The regression and ROC analyses identified optimal cadence thresholds of 132.1 and 117.3 steps/min for 6 METs, respectively. Again, very similar thresholds were identified in young adults [13] (i.e., 129.1 and 119.5 steps/min). For 6 METs, classification accuracy parameters, although generally consistent across studies, differ more between the regression and ROC analyses performed either in young adults or adults of middle-age. These differences can be considered as normal since both analyses have different assumptions, and therefore different limitations. Thus, regression models may minimize sum of squares for the entire dataset, while Youden’s index from the ROC analysis maximizes sensitivity and specificity for a single threshold. With that said, we believe that a more robust support for the heuristic thresholds (i.e., 100 and 130 steps/min for 3 and 6 METs, respectively) reported in the present study and in the installment in young adults is provided by incorporating both statistical methods.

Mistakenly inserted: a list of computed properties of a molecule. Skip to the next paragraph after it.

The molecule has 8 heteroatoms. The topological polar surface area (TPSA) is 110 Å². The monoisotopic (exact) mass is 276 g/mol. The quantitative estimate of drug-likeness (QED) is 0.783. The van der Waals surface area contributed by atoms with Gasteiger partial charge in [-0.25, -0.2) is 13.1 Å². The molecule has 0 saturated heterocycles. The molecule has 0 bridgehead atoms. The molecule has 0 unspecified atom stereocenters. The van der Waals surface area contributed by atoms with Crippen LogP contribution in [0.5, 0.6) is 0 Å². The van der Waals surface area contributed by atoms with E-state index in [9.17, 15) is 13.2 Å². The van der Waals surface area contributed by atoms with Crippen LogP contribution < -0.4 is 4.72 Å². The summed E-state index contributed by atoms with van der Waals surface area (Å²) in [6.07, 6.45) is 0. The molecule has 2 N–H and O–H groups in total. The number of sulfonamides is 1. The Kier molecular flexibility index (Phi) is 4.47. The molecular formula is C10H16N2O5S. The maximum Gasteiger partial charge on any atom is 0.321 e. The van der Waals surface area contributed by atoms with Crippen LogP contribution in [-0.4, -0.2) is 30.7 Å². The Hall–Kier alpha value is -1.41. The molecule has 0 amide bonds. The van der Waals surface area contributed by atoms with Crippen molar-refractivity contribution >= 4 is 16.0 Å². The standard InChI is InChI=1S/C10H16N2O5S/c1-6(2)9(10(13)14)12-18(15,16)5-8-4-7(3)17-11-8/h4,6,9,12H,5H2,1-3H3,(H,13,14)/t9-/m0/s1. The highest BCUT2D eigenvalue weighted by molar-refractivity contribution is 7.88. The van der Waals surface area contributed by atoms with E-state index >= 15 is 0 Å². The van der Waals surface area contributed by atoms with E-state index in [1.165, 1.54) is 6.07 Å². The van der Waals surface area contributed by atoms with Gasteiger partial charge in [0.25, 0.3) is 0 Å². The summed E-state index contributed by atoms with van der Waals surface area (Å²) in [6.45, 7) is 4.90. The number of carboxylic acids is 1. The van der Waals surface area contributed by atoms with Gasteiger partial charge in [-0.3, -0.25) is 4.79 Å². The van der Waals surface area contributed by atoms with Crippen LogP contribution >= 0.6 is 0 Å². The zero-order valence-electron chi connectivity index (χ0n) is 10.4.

To the best of our knowledge, this is the first study to also report heuristic cadence thresholds for the intermediary intensity values of 4 and 5 METs in a sample of adults of middle-age. Previous cadence-intensity studies focused on setting heuristic cadence thresholds associated with absolutely-defined moderate and vigorous physical activity intensities (i.e., 3 and 6 METs) only [12]. It is important to note that, while we provide cadence values corresponding with moderate and vigorous intensity thresholds, there is a dose-response relationship between physical activity intensity/volume and health [3]. In fact, the U.S. physical activity guidelines’ recommendation of achieving 150 min per week of moderate intensity or 75 min per week of vigorous intensity physical activity are based on achieving 450 MET-minutes per week [3]. With that said, achieving 4 METs for a given time period will yield greater MET-minutes than 3 METs. Thus, interpreting cadences that correspond with other MET values (e.g., 4 and 5 METs) is important. The first study to propose cadence guidelines for classifying walking intensity speculated that, starting from 100 steps/min, any additional 10 steps/min corresponded to an approximate incremental increase in intensity of 1 MET in young adults [8]. This preliminary finding was supported by the results of the first publication of the CADENCE-Adults study in 21 to 40 year old adults [13] and is further confirmed herein in this sample of 41 to 60 year old adults.